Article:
Northampton’s spotless start to the season came to an end against Saracens. It is not the end of the world to lose at the home of last year’s Premiership finalists but even at this early stage of the season they find themselves at a crossroads in one respect. At some stage Jim Mallinder has a decision to make regarding his fly half: he has two of top class and such are the differences in what they provide, chopping and changing can only be a solution for so long.
Stephen Myler, the more reliable kicker of the two, had a poor first game with the boot and Shane Geraghty was brought in. Now Geraghty has had a poor one. Does Mallinder change tack again? Is Geraghty now his man? If so, why did he not pick him in the first game? And can he continue to chop and change? The answer to these questions could go a long way to deciding the immediate future of Geraghty, one of the brightest young talents in the English game but one who is struggling to find his niche.
Geraghty’s game has always rested on his instinctiveness. He has a natural flair. Indeed there are a group of young English fly halves in that mould in Cipriani, Geraghty and Lamb. They all have talent in abundance but their game management is often found wanting. They have all been left out of big games to decent, but more limited players (Walder, Myler and Malone respectively). Meanwhile their contemporary Toby Flood, an arguably more solid player but one with a considerably smaller skill set, has been racking up the caps. In order to ‘make it’ they need to improve the team element of their fly half play as opposed to just the individual. Until they get that balance right they will not be seen as real contenders for higher honours at 10.
But in going through this process they run a serious risk of losing that which got them there in the first place – that flair and instinctiveness. Rugby is the ultimate team game but in this country especially there is little room for the maverick. Cipriani’s problems lie in his reluctance to compromise his own talents for the good of the team. He is seen as arrogant for this but is not the inability of the coaches to find a way to harness his talent just as concerning and frustrating?
The same goes for someone like James Simpson-Daniel who must watch with barely controllable envy as James O’Connor plays nominally on the wing for Australia but in reality in a free role in which he is encouraged to roam the pitch and cause havoc wherever he sees the opportunity. Not rocket science, just a judicious use of a rare talent. Why fit him into a team structure when he is potentially at his most dangerous outside it?
Fly halves have less licence in this regard as they dictate the shape of the team. It is correct that they are being coached to manage the game better but it should not be at the cost of taking the instinctiveness out of them. They were signed because of their natural rugby ability, and if they are thinking too hard about what they are doing they will miss opportunities to do what they do best. They are high risk, high reward players and coaches have to accept that mistakes will happen.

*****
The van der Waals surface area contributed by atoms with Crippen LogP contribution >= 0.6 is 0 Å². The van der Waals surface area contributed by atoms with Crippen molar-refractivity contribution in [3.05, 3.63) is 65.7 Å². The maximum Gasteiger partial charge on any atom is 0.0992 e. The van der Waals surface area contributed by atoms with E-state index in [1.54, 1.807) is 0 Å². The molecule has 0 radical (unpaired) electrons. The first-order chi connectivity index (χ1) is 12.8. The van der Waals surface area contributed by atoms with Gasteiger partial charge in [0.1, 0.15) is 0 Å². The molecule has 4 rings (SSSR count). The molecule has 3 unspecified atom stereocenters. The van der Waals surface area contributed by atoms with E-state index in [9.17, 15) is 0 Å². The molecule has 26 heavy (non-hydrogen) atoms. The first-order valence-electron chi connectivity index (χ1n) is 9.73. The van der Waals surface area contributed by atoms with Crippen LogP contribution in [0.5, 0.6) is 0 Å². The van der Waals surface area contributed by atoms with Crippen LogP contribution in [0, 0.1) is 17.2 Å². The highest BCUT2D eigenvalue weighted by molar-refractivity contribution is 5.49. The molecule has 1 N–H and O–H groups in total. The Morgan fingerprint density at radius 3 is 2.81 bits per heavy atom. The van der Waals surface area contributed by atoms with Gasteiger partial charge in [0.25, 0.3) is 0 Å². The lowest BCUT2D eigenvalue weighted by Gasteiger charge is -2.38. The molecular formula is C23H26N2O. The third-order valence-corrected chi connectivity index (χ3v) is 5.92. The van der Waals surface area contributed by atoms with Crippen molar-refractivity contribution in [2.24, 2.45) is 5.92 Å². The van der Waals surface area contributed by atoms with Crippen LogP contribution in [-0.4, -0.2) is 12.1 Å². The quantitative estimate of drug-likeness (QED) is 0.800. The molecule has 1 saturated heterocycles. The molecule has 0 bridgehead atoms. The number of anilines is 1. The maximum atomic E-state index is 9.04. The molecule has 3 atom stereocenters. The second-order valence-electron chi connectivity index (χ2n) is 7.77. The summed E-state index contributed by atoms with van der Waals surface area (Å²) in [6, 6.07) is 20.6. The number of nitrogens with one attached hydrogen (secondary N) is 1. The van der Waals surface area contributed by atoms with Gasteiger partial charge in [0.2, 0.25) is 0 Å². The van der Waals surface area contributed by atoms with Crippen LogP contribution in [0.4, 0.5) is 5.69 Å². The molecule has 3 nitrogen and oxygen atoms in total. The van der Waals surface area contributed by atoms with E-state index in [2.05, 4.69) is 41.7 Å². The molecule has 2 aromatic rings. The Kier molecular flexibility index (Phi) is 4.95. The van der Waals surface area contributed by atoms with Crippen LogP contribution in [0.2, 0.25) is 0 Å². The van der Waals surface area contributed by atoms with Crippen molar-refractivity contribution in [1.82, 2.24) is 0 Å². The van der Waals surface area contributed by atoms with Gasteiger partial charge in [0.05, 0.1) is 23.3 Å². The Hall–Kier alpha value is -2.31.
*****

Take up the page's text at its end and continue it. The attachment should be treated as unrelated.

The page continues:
There are similar examples in other sports. Kevin Pietersen received so much criticism for getting out in irresponsible ways early in his career that he has stopped trusting his instincts. But who would you rather have in your team: the Pietersen who blazed his way to 94 against South Africa a couple of years ago only to get out self-indulgently trying to go to 100 with a 6, or the Pietersen who could barely get the ball off the square this summer? There are obviously more to Pietersen’s problems than that but to my mind the issue started when he stopped trusting his instincts.
Ryan Giggs said that all the best things he has done on a football pitch have been instinctive and have ‘just happened’. This suggests that increased coaching and time spent programming people is of limited utility and can be counterproductive. If everybody on the pitch is largely programmed then it makes the special things which people like Geraghty and Giggs can do even more important. The difference in rugby is the potential consequences of a risk not coming off. Giggs has got a defensive line behind him to clean up the mess if he loses the ball. A loose pass from Geraghty anywhere on the pitch can lead straight to a try.
The point here is that Geraghty has a wider skill set than Myler but if he is constantly worried that any mistake might see him dropped then he will play with too much fear and will lose effectiveness. Coaches should not restrain players like him too much. If you’re going to do that you might as well not pick them at all. The shame is that we do not seem to produce the sort of rounded fly halves like Dan Carter and Matt Giteau who can run, kick, pass and manage. The closest we have come is Charlie Hodgson who to my mind has been horribly mistreated by supporters and selectors alike over the years.
If you are going to pick the likes of Lamb and Geraghty at fly half you have to stick with them if they make the odd mistake and miss the odd kick. Only through knowing that they have the coach’s absolute backing will they be able to show their natural ability and also grow into the role of all round general. Chopping and changing will only stunt their progress and could end up ruining them.
By Stuart Peel